In 1992, the Union of Concerned Scientists and more than 1,700 other independent scientists wrote and signed the "World Scientists’ Warning to Humanity” to inform humankind of future environmental harm that would result from anthropogenic changes. Now, 25 years later, over 20,000 scientists have signed onto the second "Warning to Humanity” notice, including Nelson Institute for Environmental Studies Professor Adrian Treves, who felt that future generations were being robbed of their right to a healthy environment.
OCTOBER 25, 2018
Guardian of the Glen
Nearly three hundred years ago, wolves roamed the lush forests and glens of the Scottish Highlands, but today, many of those lush forests are gone as are the wolves that called them home. The loss of this apex predator has led to an upsurge in the red deer population and a cascading effect on the ecosystem balance. While the reintroduction of wolves to Scotland remains a controversial topic, Paul Lister, a conservationist and owner of the 23,000 acre Alladale Wilderness Reserve near Inverness, Scotland has been developing plans to reintroduce the wolf to his property. As a part of this mission, he has enlisted the help of experts and scientists from around the globe, including Nelson Institute Environmental Conservation graduate, Autumn Nielsen. In fact, Nielsen spent her summer working with wolf expert, Cristina Eisenberg and the EarthWatch Institute on a baseline research study at Alladale Wilderness Reserve to determine the impact wolves would have on the property. The project was a part of her final professional project with the Nelson Institute Environmental Conservation Professional Master’s program, which is an accelerated learning program that is working to prepare conservation professionals to solve some of the most urgent challenges in biodiversity conservation and environmental protection.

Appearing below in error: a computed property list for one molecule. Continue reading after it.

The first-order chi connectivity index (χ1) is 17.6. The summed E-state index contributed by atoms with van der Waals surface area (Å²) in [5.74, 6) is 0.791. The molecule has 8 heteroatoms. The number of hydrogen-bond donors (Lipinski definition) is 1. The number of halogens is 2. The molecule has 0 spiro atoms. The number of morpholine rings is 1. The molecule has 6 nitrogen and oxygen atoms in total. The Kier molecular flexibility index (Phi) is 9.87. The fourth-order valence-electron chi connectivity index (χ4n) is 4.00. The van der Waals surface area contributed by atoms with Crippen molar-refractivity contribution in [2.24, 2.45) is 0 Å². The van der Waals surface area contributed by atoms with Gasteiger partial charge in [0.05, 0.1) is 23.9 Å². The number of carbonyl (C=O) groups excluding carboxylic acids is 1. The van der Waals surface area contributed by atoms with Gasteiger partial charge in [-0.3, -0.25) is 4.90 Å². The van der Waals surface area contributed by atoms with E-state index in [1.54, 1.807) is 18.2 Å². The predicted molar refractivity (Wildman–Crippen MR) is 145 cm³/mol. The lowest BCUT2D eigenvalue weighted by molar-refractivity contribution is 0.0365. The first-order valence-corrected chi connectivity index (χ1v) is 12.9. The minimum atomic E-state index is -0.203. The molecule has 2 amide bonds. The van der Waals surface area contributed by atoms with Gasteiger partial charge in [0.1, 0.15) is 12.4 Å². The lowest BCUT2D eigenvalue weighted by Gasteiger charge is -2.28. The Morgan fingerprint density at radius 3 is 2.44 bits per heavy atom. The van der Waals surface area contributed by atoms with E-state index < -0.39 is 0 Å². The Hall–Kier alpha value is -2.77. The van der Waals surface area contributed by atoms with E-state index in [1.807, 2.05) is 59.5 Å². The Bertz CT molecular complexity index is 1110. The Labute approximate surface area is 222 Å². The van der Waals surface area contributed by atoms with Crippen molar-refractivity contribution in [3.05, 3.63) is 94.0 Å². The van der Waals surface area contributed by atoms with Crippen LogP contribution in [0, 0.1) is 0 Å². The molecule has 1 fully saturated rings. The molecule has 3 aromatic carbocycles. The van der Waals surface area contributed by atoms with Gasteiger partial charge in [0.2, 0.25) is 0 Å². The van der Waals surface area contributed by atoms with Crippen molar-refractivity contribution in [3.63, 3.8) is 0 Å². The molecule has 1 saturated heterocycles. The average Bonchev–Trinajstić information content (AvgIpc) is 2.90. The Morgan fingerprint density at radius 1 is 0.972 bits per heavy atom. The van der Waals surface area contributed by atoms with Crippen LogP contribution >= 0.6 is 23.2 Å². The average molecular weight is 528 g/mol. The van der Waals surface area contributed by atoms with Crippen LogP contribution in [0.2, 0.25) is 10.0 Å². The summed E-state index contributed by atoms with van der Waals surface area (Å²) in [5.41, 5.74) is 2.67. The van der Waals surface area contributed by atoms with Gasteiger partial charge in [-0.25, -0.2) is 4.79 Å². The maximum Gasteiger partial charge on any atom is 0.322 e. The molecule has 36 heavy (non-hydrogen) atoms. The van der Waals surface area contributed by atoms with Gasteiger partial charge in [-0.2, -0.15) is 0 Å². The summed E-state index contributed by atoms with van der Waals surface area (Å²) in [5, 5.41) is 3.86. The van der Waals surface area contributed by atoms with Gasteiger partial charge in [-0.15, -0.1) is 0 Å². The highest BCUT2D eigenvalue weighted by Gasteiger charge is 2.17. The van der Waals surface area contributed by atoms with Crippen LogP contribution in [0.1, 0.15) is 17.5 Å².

OCTOBER 17, 2018
A Transformational Education
Growing up in a rural, Liberian village during wartime made it difficult for Emmanuel Urey to secure an education. From a young age, he dreamed of attending school, but he didn’t have the opportunity until the war forced his family into neighboring Guinea, where he was able to begin elementary school at the age of 13. Despite these early challenges, Urey went on to attend college, earning two Master’s degrees and graduating with his Ph.D. in Environmental Resources from the University of Wisconsin-Madison Nelson Institute in May 2018. Today, Urey has returned to Liberia, where he is working to increase educational opportunities and land rights through his work with Landesa, the Salvation Army Polytechnic (T-SAP) school and his own nonprofit, One Life Liberia. Through it all, Urey is determined to use what he’s learned and the connections he’s made at the Nelson Institute to improve the lives of those in his "beloved country” of Liberia.
OCTOBER 11, 2018